Both InnoDB and PostgreSQL - as well as many other databases - use a technique called multi-version concurrency control (MVCC) to provide transaction isolation: transactions should not see the work of other, uncommitted transactions. MVCC means that, when a row is updated, the database stores both the old and new versions of the row.


Thursday, October 14, 2010

Create RAID on CentOS


First let's understand the term RAID
RAID basically stands for Redundant Array of Inexpensive Disk
RAID is used for Implementing Fastness in reading, writing, and Redundancy on DISks

RAID types:
1: Software RAID
2: Hardware RAID
3: Fake RAID

Software RAID in CentOS itself manages the RAID array and provides a set of commands (such as mdadm) to set up and manage it.
Software RAID isn’t as fast as hardware RAID, because the operating system has to send the duplicate data itself, rather than having dedicated hardware do it. However, software RAID can be used with any block device, so it is possible to use RAID to link two USB devices together, for example, or even one USB device, one SATA, and a SAN

Some people prefer software RAID over hardware RAID for these reasons, but where performance is key (such as a busy database server), software RAID might not be fast enough.

Fake RAID is describes a technology that provides the basics for RAID but doesn’t actually implement it. Instead, fake RAID leaves implementation up to the host operating system. Few people use fake RAID, and it isn’t supported under Linux, as software RAID is so much better. Avoid fake RAID like the plague and make sure it’s disabled in the BIOS if your motherboard offers it.

There are six different RAID levels. However only the three most common are currently supported under software RAID: RAID0, RAID1, and RAID5.

In RAID0, disks are logically combined into one big disk, and data is basically distributed evenly on each disk. In this level, hard disk space is maximized to the fullest, but there is no data redundancy: if one disk fails, the data on all disks in the array is lost. Also, reading and writing are fast since reads and writes can be done simultaneously across all the disks.

RAID1 is also called mirroring, since data on one disk is cloned on another. Data is written to both disks, so generally write operations take longer than on a single disk, but read operations are faster, because CentOS can choose which disk to read from.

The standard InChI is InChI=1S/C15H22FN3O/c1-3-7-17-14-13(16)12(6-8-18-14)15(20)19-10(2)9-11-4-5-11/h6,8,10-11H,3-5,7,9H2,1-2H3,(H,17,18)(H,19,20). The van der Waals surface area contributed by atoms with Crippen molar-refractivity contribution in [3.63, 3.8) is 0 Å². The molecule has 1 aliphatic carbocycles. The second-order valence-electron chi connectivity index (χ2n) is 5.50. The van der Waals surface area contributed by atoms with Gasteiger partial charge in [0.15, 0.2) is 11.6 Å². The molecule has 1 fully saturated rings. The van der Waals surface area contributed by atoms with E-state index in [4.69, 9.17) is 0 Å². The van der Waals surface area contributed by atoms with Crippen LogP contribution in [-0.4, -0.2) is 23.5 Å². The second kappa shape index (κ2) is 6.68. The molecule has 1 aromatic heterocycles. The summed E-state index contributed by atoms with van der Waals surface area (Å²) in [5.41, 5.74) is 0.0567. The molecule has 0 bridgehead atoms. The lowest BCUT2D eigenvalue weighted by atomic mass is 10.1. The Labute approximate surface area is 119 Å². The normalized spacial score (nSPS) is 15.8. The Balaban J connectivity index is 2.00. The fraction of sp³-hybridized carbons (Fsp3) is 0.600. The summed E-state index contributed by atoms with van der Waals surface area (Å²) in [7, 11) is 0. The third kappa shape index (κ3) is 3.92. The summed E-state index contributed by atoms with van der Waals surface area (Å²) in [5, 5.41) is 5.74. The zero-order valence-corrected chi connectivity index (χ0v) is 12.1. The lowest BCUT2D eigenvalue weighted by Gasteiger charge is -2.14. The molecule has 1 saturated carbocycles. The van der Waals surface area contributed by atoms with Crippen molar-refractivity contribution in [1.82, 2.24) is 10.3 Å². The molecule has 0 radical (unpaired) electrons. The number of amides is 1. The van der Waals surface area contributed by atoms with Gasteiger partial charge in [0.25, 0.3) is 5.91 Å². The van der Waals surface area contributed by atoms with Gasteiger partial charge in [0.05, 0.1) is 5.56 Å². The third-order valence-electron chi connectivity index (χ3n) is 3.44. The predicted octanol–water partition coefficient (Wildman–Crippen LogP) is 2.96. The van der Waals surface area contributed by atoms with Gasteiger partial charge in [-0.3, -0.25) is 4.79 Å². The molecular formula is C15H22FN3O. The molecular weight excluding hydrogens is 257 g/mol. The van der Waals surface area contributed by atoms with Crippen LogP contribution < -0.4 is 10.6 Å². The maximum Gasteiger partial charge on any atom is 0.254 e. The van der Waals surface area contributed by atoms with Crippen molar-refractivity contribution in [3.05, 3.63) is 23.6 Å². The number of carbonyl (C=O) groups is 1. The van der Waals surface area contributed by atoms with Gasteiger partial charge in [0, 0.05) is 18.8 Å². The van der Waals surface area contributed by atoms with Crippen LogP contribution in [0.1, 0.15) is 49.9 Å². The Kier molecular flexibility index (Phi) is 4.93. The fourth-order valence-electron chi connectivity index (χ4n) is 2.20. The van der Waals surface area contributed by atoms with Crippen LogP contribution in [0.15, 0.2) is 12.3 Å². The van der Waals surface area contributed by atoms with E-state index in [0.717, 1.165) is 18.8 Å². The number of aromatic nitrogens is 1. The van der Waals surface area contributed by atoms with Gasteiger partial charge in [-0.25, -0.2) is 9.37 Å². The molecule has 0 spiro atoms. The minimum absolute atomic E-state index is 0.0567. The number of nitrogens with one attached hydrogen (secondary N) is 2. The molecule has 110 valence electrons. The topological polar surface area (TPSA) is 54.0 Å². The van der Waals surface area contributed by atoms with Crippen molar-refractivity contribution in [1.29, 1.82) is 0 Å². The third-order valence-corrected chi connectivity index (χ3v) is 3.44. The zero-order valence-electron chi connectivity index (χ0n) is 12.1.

If a single disk fails, the system will be able to run from the remaining disk. RAID1 also supports the concept of hot spares—disks that are part of an array but aren’t actively being used. These disks don’t actually do anything until one of the disks in the mirror fails. When this happens, the failed disk is removed, and the hot spare disk is added to the mirror itself. The data is then copied from the good disk on to the spare, and the array is brought back up to full strength. The biggest disadvantage with RAID1 is that for every gigabyte of usable space, another gigabyte is used to provide redundancy. Therefore, if you have one 20-GB disk and one 30-GB disk, the maximum
size you can allocate to RAID1 is 20GB.

RAID5 (also known as “striped with parity”) is an attempt to get the best of both worlds. It aims to get as much of the speed of RAID0 as possible while retaining as much of the redundancy of RAID1. What we end up with is a system that can take the loss of a single hard disk (a RAID5 array needs at least three disks) but isn’t constrained by RAID1’s one-to-one requirement. RAID5 is probably the most common type of RAID found in enterprise environments, as it offers a good compromise between speed and redundancy.

Now on practical approch:
First check the disk has installed in Server:
# fdisk -l

Disk /dev/hda: 8388 MB, 8388108288 bytes
255 heads, 63 sectors/track, 1019 cylinders

Units = cylinders of 16065 * 512 = 8225280 bytes
Device     Boot     Start     End     Blocks     Id     System
/dev/hda1 *     1         13         104391      83     Linux
/dev/hda2         14         1019     8080695  8e     Linux LVM

Disk /dev/hdb: 10.4 GB, 10485522432 bytes
16 heads, 63 sectors/track, 20317 cylinders
Units = cylinders of 1008 * 512 = 516096 bytes

Disk /dev/hdb doesn't contain a valid partition table

Disk /dev/hdd: 10.4 GB, 10485522432 bytes
16 heads, 63 sectors/track, 20317 cylinders
Units = cylinders of 1008 * 512 = 516096 bytes

Disk /dev/hdd doesn't contain a valid partition table

# mdadm --create --verbose /dev/md0 --level=1 --raid-devices=2 /dev/hdb1 /dev/hdd1
mdadm: size set to 10239616K
mdadm: array /dev/md0 started.

A RAID device represented in /dev/md0.

Verifying RAID Creation
# cat /proc/mdstat
Personalities : [raid1]
md0 : active raid1 hdd1[1] hdb1[0]
10239616 blocks [2/2] [UU]
[=======>.............] resync = 38.5% (3943936/10239616) finish=1.9min speed=53941K/secunused devices:

If there are no problems, we can format md0 using mkfs.ext3, like so:
# mkfs.ext3 /dev/md0

To attach the array to /var/cache, we just add the following line on /etc/fstab:

/dev/md0     /var/cache     ext3     defaults     1 2

Now need to create a configuration file for mdadm so that RAID starts perfectly on boot up.

# mdadm –detail –scan –verbose > /etc/mdadm.conf

The above command scans all available disks on the system and looks for RAID markers. It collects all of
this information and places it in /etc/mdadm.conf.
This information is then used by CentOS during booting to re-creat the arrays

For monitoring the helth of RAID: Use the below command:

# mdadm --monitor --mail=info-RAID@emaildomain.com –delay 1800 /dev/md0

The above command will do a scan on RAID at every 1800 seconds and if there any problem, a mail report will send at info-RAID@emaildomain.com.


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